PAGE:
What seems to be largely missing, and what I would most particularly like to see engage some of our younger artists, is the kind of animal drawing from life that resulted in Durer's great watercolor of the ''Young Hare,'' Pisanello's sketches of animal and bird life, Degas' remarkable studies of horses, and Wyeth's beautiful watercolors and drawings of walking and flying creatures, most especially his superb gouache and ink ''Crows'' of 1944.
One reason, I suspect, that there is so little good animal drawing today is because it is extremely difficult; animals, after all, simply refuse to pose. And another is that the camera has made the recording of animal forms and movements so easy. Why labor to understand an animal's anatomy, and then spend all that time trying to capture on paper something as frisky and nervous as a horse or a rabbit, when one or two clicks of the camera will produce an image easily transferable to canvas or clay?
The answer is obvious to anyone who has seen the coldly detached and photographically sterile paintings and sculptures that have resulted from such an attitude, and has compared them with the paintings created by artists who knew how to portray animals as ''internally' and dynamically as they did humans. The animals of Rubens, Degas, Lautrec, and Picasso are alive and vital because those artists studied and understood what they were and did as animals and didn't merely transcribe photographic images of them, square inch by square inch , onto a canvas.
When it comes to the paintings of fanciful creatures, however, it makes very little difference what sources are used as long as they are imaginatively transcribed into whatever sort of creature the artist has in mind.
Igor Galanin is one contemporary painter who has the knack of creating wonderfully mysterious and pleasantly decorative images of fanciful animals that yet seem very close in spirit and form to the actual animals from which they were derived. His lions, zebras, giraffes, elephants, and rhinos, sit, stand, or roam about a human world with which they have no connection except through the imagination of the artist. And yet they seem to belong, seem even to be enjoying themselves.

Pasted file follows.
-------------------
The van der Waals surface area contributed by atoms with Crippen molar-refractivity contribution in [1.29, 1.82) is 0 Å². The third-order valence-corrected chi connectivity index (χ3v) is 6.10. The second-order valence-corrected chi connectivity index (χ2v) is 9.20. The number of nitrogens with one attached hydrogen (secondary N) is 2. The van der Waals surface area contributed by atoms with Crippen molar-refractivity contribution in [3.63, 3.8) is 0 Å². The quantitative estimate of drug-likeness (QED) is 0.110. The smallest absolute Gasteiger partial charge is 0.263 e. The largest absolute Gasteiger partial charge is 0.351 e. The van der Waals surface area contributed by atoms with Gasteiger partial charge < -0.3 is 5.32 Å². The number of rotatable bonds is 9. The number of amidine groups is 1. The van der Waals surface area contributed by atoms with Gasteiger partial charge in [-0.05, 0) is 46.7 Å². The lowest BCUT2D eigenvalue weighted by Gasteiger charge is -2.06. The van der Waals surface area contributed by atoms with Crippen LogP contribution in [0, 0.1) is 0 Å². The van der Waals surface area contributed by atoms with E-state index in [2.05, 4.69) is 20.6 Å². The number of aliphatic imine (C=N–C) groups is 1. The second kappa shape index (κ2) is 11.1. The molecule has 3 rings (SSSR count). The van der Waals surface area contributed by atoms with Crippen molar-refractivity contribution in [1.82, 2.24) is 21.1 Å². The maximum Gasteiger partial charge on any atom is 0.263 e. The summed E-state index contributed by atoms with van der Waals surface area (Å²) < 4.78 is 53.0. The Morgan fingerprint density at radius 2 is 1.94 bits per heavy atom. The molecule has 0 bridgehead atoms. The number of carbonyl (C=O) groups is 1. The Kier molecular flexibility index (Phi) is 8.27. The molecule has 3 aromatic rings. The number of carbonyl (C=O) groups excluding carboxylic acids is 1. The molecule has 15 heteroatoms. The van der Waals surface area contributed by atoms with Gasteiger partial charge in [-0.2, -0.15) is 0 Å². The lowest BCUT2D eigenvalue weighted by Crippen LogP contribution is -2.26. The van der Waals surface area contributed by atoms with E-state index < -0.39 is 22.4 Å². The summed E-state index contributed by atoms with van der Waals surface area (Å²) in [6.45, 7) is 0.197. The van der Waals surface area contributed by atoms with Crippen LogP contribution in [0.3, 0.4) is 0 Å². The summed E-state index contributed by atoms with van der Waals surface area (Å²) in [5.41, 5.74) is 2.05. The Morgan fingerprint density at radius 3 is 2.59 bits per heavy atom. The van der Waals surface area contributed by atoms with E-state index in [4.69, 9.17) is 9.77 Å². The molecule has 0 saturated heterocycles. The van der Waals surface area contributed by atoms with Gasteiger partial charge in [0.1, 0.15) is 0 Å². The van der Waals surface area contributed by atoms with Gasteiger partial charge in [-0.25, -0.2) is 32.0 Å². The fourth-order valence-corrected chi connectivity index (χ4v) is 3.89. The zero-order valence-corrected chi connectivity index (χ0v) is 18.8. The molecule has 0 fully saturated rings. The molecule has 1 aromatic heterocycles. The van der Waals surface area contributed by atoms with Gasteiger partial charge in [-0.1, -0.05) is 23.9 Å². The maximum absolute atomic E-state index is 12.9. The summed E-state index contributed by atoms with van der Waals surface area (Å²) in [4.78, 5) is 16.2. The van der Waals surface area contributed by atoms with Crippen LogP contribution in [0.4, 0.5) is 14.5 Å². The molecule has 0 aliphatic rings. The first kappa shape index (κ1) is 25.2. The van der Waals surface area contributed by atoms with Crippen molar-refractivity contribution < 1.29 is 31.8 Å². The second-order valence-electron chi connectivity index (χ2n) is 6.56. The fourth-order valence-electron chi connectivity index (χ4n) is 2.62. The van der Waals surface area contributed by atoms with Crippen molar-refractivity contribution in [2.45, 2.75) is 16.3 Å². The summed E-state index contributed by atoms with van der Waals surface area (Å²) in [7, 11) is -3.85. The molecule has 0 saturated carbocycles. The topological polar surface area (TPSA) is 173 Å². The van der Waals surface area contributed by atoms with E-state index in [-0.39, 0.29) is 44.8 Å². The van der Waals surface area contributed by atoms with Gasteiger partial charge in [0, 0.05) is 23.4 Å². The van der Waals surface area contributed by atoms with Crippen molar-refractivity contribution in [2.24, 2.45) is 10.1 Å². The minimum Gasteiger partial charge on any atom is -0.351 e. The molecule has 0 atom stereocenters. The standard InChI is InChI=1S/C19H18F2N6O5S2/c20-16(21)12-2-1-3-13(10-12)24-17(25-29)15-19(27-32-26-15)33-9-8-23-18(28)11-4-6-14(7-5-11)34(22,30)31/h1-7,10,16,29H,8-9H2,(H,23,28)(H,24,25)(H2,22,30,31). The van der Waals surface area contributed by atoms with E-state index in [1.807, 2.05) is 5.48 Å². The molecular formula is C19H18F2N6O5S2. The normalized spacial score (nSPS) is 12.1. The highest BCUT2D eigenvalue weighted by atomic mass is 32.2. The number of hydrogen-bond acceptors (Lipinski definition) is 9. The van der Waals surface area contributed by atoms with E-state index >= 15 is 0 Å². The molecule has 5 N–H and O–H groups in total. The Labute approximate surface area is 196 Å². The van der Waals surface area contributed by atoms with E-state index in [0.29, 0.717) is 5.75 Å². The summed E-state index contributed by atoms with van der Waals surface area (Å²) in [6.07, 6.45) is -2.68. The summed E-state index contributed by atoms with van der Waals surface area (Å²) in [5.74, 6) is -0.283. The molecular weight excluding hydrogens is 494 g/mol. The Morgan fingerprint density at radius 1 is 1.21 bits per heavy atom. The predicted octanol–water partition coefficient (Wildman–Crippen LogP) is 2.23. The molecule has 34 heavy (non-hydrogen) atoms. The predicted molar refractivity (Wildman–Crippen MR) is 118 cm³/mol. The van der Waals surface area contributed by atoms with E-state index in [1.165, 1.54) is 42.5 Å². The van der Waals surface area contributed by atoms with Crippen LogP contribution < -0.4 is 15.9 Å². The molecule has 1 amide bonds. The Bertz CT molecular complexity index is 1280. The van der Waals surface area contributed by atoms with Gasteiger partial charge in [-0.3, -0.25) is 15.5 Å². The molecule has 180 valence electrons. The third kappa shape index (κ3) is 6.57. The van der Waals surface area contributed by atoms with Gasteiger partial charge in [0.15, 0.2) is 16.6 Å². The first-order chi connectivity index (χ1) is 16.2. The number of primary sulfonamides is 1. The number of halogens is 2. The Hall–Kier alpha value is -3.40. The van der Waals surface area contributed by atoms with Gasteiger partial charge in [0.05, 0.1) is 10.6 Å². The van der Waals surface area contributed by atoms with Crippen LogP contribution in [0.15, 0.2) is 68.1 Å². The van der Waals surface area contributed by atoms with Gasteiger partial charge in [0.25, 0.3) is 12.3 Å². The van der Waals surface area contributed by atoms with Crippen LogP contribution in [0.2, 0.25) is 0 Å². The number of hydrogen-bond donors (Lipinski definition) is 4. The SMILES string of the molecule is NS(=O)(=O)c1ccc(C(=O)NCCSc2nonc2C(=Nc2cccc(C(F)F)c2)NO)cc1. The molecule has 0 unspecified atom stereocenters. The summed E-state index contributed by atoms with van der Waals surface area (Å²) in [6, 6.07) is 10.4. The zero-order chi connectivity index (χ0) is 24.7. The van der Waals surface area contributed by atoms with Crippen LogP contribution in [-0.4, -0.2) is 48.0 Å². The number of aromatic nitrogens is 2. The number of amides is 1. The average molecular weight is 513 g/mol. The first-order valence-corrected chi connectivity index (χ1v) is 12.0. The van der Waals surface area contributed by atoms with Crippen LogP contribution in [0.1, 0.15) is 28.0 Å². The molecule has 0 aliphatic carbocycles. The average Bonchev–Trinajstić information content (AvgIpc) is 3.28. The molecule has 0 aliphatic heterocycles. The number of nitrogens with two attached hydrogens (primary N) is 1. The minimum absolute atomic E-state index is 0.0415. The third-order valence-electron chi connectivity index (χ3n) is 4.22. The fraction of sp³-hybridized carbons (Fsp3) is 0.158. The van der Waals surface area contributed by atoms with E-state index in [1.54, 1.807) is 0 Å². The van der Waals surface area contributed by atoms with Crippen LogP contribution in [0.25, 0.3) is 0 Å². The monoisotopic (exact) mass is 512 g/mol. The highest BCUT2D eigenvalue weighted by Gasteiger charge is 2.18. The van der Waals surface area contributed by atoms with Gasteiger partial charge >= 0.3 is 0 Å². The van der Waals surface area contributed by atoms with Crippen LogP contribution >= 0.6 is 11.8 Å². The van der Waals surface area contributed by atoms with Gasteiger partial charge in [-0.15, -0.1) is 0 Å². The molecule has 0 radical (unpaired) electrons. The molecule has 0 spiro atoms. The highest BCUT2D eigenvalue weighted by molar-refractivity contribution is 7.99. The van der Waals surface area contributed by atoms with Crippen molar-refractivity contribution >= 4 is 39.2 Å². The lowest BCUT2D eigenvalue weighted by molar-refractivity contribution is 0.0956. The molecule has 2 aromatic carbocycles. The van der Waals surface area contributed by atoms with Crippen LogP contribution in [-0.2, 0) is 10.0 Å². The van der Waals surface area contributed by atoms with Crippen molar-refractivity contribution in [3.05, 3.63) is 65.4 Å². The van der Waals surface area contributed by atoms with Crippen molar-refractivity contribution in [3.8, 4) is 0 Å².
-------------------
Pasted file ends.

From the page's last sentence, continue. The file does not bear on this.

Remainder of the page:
I'm particularly intrigued by those paintings in which Galanin's animals are seen against complex and precisely detailed architectural settings--even though that relationship makes little logical sense. What, for instance, is that elongated and rather resigned-looking lion doing in front of a huge palace in ''Nevsky Prospect''? And why is that pompous hippopotamus with the tiny white owl on its head wading so unconcernedly before the ''Anichkov Palace''? These and similar questions about Galanin's animals and their activities (for instance: can rhinos really walk a tightrope?) will remain forever unanswered.
But then, this is a very real part of these paintings' charm. They were not, after all, intended to make a great deal of logical sense, only to delight, amuse, intrigue, and enchant. And neither were they intended to reflect a concern for the great formal or theoretical questions of the day. They are too happy and carefree for that--although they do have just enough melancholy to make them look ''modern,'' and just enough enigma to make them feel at home in the age that produced Rousseau's ''The Sleeping Gypsy'' and the strange and fantastic goings-on in the canvases of de Chirico, Ernst, Dali, and Magritte.